Chris studies how people perceive and evaluate color appearance of human faces. He investigates how faces change color during social interaction, and how these color changes are perceived and used as social information by others. This research also extends to other types of social agents (real people, but also virtual and artificial representations of people through video, digital avatars, and social robots), and different types of interactive environments (real life, conventional displays, virtual & augmented reality).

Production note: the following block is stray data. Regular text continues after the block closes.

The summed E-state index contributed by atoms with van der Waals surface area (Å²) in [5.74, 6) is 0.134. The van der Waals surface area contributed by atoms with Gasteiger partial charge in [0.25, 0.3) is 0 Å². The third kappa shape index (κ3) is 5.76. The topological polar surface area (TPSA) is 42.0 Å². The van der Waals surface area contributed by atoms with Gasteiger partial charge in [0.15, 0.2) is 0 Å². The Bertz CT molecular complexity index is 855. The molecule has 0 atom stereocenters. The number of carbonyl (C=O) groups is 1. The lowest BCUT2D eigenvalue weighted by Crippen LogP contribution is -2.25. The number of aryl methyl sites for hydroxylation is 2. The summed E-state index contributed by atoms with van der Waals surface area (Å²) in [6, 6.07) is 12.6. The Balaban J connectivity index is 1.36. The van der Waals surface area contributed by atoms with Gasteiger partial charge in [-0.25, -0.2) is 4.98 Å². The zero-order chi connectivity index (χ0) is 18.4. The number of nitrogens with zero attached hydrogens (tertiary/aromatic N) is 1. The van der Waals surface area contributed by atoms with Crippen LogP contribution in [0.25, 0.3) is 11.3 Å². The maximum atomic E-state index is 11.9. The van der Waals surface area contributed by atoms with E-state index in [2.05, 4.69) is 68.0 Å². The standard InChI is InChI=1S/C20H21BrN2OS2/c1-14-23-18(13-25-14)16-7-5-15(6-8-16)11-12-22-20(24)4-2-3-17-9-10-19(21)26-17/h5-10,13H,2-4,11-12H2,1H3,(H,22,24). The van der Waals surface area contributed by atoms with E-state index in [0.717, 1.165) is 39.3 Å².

His research focuses largely on the relations between color perception, face appearance, social perception, and the communication of emotion.
In the News
June 11, 2022
Why showing stress can make people more likeable
The BBC features research by Christopher Thorstenson, assistant professor in the color science program.